Sunday, March 10, 2013

SRM / Lovibond / EBC Values

I started looking at SRM recently, after doing some research on Westvleteren 12, which according to notable sources has an SRM 40. This number seemed off the mark to me, so I knew I needed to do a bit of research because I want to brew a credible clone of the Westy 12.

Keeping track of what color value means what is complicated a bit because there are three different scales for determining the color of a beer: SRM, Lovibond and EBC. SRM and Lovibond are essentially the same for the values that can be discriminated by the human eye:

°L = (SRM + 0.6) / 1.35
For example, with an SRM of 6, the Lovibond value would be 4.88, so the difference is nearly indistinguishable, and I think most people treat them as being the same. Looking at beer in a glass, I don't think I could spot one degree of difference without some reference system. Here's an example:

SRM   Color  
3
4

EBC is roughly double SRM, but not quite. Why should any part of this be simple?

EBC = SRM x 1.97
SRM = EBC x 0.508
And just to keep things more interesting, the Lovibond scale is mostly used to express the potential color for dry ingredients such as malts and sugars, while SRM and EBC are used to express the color of liquids.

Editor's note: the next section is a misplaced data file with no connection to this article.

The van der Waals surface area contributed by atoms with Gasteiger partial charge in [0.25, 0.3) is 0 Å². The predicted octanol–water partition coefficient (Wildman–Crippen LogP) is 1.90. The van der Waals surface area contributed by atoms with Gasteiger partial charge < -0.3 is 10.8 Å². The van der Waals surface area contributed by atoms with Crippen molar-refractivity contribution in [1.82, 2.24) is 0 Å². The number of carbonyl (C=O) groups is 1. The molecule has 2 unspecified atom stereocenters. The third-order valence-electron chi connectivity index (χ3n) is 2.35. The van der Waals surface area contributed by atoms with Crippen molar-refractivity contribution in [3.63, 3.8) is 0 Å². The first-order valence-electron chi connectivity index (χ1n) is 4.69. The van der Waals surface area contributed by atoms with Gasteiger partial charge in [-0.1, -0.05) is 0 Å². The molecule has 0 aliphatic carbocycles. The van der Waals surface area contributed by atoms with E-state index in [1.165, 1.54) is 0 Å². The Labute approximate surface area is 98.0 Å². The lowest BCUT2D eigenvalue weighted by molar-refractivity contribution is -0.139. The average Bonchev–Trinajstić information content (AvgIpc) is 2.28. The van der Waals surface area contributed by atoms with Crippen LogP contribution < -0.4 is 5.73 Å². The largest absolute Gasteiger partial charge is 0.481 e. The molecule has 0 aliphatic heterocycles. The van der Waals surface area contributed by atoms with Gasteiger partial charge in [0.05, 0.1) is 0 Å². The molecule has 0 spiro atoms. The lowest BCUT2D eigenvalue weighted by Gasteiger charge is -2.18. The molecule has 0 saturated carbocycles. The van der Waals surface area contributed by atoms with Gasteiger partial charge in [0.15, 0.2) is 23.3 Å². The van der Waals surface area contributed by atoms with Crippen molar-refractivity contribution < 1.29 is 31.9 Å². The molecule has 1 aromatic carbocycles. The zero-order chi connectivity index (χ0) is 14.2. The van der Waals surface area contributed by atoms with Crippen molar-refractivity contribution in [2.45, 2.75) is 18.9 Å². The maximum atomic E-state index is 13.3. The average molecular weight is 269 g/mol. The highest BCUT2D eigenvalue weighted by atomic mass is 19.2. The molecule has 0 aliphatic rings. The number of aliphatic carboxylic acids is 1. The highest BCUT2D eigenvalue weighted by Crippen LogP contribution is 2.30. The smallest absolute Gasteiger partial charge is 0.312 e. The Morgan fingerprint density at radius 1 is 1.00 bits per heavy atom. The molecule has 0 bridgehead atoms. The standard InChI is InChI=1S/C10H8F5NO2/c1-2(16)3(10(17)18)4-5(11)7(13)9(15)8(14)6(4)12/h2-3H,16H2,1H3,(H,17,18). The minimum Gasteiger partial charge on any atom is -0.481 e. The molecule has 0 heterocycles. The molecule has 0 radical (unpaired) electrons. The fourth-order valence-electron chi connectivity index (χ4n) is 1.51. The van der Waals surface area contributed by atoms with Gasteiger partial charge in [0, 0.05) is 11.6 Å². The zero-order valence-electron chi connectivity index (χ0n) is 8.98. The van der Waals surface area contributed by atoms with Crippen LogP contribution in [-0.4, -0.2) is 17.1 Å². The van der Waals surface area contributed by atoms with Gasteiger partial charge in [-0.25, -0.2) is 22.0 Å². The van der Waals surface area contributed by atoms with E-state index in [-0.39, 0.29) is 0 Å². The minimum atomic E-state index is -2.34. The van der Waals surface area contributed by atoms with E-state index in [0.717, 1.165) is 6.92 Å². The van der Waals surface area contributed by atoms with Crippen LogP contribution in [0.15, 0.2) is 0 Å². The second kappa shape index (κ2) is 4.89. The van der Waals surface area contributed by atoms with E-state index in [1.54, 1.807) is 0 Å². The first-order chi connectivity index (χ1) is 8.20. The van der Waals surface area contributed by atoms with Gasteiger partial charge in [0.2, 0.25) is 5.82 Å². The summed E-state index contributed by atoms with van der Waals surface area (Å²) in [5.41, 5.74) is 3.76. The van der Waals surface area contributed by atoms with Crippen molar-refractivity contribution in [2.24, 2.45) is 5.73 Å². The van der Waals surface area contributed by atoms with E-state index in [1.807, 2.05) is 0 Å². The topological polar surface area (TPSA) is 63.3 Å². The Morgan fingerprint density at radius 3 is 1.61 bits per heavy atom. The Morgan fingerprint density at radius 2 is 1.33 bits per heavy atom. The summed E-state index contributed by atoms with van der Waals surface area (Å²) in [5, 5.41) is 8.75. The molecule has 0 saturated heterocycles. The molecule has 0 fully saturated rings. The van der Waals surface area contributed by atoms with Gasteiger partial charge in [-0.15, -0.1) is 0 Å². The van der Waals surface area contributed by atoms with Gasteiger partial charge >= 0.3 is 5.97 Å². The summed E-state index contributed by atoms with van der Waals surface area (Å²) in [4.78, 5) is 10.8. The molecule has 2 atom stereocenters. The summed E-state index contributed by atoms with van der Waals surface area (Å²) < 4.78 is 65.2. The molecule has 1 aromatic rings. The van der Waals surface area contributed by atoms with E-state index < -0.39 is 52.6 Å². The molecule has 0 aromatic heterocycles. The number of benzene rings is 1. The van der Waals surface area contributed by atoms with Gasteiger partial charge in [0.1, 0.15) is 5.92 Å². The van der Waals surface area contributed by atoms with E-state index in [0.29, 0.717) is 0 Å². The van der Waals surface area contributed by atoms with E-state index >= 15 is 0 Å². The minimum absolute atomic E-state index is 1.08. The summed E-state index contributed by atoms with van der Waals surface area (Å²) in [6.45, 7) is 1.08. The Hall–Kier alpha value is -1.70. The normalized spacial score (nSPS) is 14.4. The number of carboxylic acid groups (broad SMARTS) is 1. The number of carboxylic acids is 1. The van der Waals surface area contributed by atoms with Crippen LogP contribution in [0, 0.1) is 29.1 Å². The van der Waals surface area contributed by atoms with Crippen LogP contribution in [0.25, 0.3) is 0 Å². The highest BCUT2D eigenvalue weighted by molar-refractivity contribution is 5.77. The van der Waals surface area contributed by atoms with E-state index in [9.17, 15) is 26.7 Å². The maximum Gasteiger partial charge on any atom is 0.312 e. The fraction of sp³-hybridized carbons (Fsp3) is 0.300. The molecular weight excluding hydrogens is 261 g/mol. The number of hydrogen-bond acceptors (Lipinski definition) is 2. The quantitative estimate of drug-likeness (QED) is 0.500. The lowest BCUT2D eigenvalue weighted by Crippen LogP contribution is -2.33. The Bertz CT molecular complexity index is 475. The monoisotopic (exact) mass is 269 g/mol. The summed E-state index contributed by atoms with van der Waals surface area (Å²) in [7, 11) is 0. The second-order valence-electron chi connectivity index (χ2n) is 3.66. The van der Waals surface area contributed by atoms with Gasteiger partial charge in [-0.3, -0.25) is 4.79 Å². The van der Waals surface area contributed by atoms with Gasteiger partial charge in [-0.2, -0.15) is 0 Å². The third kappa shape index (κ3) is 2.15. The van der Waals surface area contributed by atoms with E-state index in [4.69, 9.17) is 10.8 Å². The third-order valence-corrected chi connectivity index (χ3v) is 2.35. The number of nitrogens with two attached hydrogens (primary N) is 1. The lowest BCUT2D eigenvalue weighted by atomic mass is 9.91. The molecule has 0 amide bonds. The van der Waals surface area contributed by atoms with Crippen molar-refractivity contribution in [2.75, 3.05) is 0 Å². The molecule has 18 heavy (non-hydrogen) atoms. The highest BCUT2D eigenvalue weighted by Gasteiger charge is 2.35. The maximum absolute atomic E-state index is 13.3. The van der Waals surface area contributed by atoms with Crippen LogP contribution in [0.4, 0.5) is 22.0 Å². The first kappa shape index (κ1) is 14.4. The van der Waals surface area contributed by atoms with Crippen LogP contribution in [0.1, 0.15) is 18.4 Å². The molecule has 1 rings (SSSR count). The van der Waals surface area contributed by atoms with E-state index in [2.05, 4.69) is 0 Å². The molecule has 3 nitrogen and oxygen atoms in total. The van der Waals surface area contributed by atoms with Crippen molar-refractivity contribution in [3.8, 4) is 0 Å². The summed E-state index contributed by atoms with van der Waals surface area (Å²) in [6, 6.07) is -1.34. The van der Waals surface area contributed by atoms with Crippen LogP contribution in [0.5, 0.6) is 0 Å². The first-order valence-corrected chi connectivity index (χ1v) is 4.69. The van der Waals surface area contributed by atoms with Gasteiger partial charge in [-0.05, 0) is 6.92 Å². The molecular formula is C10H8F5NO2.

So, back to the problem at hand, the color of Westvleteren 12. To put things in perspective, here is a scale that represents the colors for various style of beer. (Yes, I know that what I can show on a webpage is only a vague approximation because the perceived color depends on the angle of the light, the angle of the view, and the thickness of the sample, so bear with me.) If Westy 12 really does come in at SRM 40, it's at the end of the scale, and is the same darkness as Imperial Stout.

SRM EBC Example Styles   Color  
2 4 Pale Lager, Pilsener
3 6 Maibock, Blonde Ale
4 8 Weissbier
6 12 American Pale Ale, India Pale Ale  
8 16 Saison
10 20 English Bitter, ESB
13 26 Biere de Garde, Double IPA
17 33 Vienna lager, Märzen, Amber Ale
20 39 Brown Ale, Dunkelweizen
24 47 Doppelbock, Porter
29 57 Stout
35 69 Foreign Stout, Baltic Porter
40+ 79+ Imperial Stout


With all this in mind, 40 seems way too dark. To settle it once and for all, I needed to open a bottle of Westy 12. This is the kind of research I need to do more often. Looking at a fresh pour, it looks pretty dark, but the head isn't as dark as I would expect for RIS:



And when I shine a flashlight from the back, it's clearly not as dark as RIS:



Finally, as I expected, pouring it into a smaller glass has a significant effect on the color perception. There is also a bit of sediment from the bottom of the bottle which gives the light something more to reflect off.



I think I'll be shooting for an SRM around 25 or 26 when I brew my Westvleteren 12 clone.

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